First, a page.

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The Smile High City

Denver's next mayor could be whistling in the dark.

Decades ago, about a third of the city's CSA employees received merit raises each year -- a minority presumably singled out because they actually did better jobs than the majority of the city workers. But last year, when CSA employees were already receiving a 3.5 percent cost-of-living increase, 75 percent of those eligible also got merit raises -- most just over 4 percent.

That meant that in a city where the Mayor's Office of Workforce Development outlets are jammed with the unemployed -- people desperate for a job, any job -- the average city worker got a raise of almost 8 percent and was pretty much guaranteed that he wouldn't lose his job unless he did something really, really stupid. (By the way, John Oglesby's CSA parking position is still open.)

"It's never-never land," moaned one stunned committee member after doing a little math.

More stunning news: The 40 percent of the CSA employees who weren't eligible for a merit raise weren't eligible because they'd already reached the dizzying top of the city's pay scale.

"It's an unfortunate coincidence that the raise issue came at the same time the budget went down the tubes," acknowledged another bean-counting bureaucrat.

Unfortunate, yes, and so daunting that committee members reasoned there was really no way they could change the rules regarding elected officials' paltry raises without also taking a look at the big picture. The really big picture. The 10,000-person-plus CSA payroll that's eating up Denver's budget and could soon necessitate cuts in services while city employees take home raises that city residents only dream about -- even if the next round of CSA salary increases will be postponed by six months, in deference to the tough times.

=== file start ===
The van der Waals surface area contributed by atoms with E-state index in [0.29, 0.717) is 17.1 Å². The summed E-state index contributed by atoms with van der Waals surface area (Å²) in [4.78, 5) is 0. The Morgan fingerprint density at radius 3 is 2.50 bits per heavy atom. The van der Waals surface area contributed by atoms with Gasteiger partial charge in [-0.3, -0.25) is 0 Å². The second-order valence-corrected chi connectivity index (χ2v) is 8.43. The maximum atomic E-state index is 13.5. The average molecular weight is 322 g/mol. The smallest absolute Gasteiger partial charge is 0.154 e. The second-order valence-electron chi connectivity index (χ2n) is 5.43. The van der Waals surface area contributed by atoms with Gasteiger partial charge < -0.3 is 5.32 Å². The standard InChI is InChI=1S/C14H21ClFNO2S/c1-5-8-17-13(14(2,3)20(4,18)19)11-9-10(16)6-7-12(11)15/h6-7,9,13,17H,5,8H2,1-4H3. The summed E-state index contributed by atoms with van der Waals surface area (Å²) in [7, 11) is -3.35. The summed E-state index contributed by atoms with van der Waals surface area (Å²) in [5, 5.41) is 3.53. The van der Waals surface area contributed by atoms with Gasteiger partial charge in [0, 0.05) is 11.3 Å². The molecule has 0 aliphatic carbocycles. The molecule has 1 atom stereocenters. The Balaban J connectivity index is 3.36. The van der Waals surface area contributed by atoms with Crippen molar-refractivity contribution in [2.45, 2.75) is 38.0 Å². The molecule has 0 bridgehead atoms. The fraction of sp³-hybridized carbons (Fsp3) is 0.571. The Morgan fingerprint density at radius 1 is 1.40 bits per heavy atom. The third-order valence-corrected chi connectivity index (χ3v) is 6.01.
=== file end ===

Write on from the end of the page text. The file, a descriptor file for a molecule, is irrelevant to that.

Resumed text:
"Most people in town have been happy to keep their jobs these past twelve months," says one Webb holdover. And in recognition of that very unhappy state of affairs, members of the current administration have decided to do a favor for members of the next: They're taking one last run at proposing revisions in the CSA system, calling all the interested parties together -- including the city's official change manager? -- to see if they can't come up with some solution other than dumping the entire mess on the new mayor.

Gallagher hasn't given up on his charter proposal, either. "We're in a budget shortfall," he says. "Have we noticed?"

From the conclusion of "Creating a Happy Zone":

We're surrounded by bad news. We make choices each minute regarding our responses to that bad news. We must be extremely vigilant to avoid falling into that easy downward spiral. Want to change your life? Want to make yourself and others happy? Check out the smile thing. It's magic. And there are no negative budget implications -- it's free.

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